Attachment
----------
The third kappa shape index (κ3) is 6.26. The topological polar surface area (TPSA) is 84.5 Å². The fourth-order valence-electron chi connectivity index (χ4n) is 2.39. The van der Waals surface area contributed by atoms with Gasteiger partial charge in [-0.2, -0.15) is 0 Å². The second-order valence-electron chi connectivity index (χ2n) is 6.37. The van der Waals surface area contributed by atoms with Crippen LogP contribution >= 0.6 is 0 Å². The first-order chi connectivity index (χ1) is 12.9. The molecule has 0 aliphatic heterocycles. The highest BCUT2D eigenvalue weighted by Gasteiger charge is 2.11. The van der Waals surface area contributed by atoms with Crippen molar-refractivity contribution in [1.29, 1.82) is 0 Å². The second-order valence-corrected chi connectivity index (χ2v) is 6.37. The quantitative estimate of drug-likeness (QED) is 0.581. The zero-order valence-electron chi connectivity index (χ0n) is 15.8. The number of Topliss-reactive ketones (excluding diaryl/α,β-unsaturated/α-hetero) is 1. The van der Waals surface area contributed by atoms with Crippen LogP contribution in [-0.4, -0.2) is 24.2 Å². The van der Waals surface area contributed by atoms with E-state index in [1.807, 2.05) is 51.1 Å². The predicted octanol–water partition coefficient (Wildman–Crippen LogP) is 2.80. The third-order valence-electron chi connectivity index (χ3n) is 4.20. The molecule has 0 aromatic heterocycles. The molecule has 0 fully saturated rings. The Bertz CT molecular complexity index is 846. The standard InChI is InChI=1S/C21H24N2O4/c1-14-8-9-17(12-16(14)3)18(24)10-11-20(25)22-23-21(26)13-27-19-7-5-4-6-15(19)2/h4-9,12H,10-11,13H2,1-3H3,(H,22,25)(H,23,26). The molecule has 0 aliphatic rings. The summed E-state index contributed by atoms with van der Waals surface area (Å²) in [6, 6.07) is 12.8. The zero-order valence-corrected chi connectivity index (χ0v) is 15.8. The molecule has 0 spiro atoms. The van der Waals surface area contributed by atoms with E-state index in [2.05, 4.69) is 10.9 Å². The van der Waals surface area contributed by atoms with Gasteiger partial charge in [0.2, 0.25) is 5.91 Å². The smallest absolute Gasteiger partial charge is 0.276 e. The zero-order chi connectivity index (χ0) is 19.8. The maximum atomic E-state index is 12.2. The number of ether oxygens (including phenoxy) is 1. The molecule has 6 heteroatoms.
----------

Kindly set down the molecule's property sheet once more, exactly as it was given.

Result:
The third kappa shape index (κ3) is 6.26. The topological polar surface area (TPSA) is 84.5 Å². The fourth-order valence-electron chi connectivity index (χ4n) is 2.39. The van der Waals surface area contributed by atoms with Gasteiger partial charge in [-0.2, -0.15) is 0 Å². The second-order valence-electron chi connectivity index (χ2n) is 6.37. The van der Waals surface area contributed by atoms with Crippen LogP contribution >= 0.6 is 0 Å². The first-order chi connectivity index (χ1) is 12.9. The molecule has 0 aliphatic heterocycles. The highest BCUT2D eigenvalue weighted by Gasteiger charge is 2.11. The van der Waals surface area contributed by atoms with Crippen molar-refractivity contribution in [1.29, 1.82) is 0 Å². The second-order valence-corrected chi connectivity index (χ2v) is 6.37. The quantitative estimate of drug-likeness (QED) is 0.581. The zero-order valence-electron chi connectivity index (χ0n) is 15.8. The number of Topliss-reactive ketones (excluding diaryl/α,β-unsaturated/α-hetero) is 1. The van der Waals surface area contributed by atoms with Crippen LogP contribution in [-0.4, -0.2) is 24.2 Å². The van der Waals surface area contributed by atoms with E-state index in [1.807, 2.05) is 51.1 Å². The predicted octanol–water partition coefficient (Wildman–Crippen LogP) is 2.80. The third-order valence-electron chi connectivity index (χ3n) is 4.20. The molecule has 0 aromatic heterocycles. The molecule has 0 fully saturated rings. The Bertz CT molecular complexity index is 846. The standard InChI is InChI=1S/C21H24N2O4/c1-14-8-9-17(12-16(14)3)18(24)10-11-20(25)22-23-21(26)13-27-19-7-5-4-6-15(19)2/h4-9,12H,10-11,13H2,1-3H3,(H,22,25)(H,23,26). The molecule has 0 aliphatic rings. The summed E-state index contributed by atoms with van der Waals surface area (Å²) in [6, 6.07) is 12.8. The zero-order valence-corrected chi connectivity index (χ0v) is 15.8. The molecule has 0 spiro atoms. The van der Waals surface area contributed by atoms with E-state index in [2.05, 4.69) is 10.9 Å². The van der Waals surface area contributed by atoms with Gasteiger partial charge in [0.2, 0.25) is 5.91 Å². The smallest absolute Gasteiger partial charge is 0.276 e. The zero-order chi connectivity index (χ0) is 19.8. The maximum atomic E-state index is 12.2. The number of ether oxygens (including phenoxy) is 1. The molecule has 6 heteroatoms.